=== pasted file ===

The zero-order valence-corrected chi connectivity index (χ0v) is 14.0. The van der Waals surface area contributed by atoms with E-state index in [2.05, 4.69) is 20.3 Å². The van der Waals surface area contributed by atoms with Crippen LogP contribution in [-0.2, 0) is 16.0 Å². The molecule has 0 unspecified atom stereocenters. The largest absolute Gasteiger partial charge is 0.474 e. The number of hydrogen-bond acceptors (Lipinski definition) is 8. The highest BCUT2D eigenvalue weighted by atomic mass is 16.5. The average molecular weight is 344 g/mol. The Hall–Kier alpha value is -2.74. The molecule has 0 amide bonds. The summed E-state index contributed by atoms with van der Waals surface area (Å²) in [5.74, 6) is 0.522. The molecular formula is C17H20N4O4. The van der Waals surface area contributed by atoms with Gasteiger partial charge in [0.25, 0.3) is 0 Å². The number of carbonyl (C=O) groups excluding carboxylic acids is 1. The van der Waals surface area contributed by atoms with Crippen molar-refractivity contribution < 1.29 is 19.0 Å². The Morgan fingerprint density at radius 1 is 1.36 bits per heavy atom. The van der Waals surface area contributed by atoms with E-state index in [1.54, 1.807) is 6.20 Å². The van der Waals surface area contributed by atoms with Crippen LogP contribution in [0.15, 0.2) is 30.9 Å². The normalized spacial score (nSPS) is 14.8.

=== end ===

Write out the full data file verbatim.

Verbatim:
The zero-order valence-corrected chi connectivity index (χ0v) is 14.0. The van der Waals surface area contributed by atoms with E-state index in [2.05, 4.69) is 20.3 Å². The van der Waals surface area contributed by atoms with Crippen LogP contribution in [-0.2, 0) is 16.0 Å². The molecule has 0 unspecified atom stereocenters. The largest absolute Gasteiger partial charge is 0.474 e. The number of hydrogen-bond acceptors (Lipinski definition) is 8. The highest BCUT2D eigenvalue weighted by atomic mass is 16.5. The average molecular weight is 344 g/mol. The Hall–Kier alpha value is -2.74. The molecule has 0 amide bonds. The summed E-state index contributed by atoms with van der Waals surface area (Å²) in [5.74, 6) is 0.522. The molecular formula is C17H20N4O4. The van der Waals surface area contributed by atoms with Gasteiger partial charge in [0.25, 0.3) is 0 Å². The number of carbonyl (C=O) groups excluding carboxylic acids is 1. The van der Waals surface area contributed by atoms with Crippen molar-refractivity contribution < 1.29 is 19.0 Å². The Morgan fingerprint density at radius 1 is 1.36 bits per heavy atom. The van der Waals surface area contributed by atoms with E-state index in [1.54, 1.807) is 6.20 Å². The van der Waals surface area contributed by atoms with Crippen LogP contribution in [0.15, 0.2) is 30.9 Å². The normalized spacial score (nSPS) is 14.8.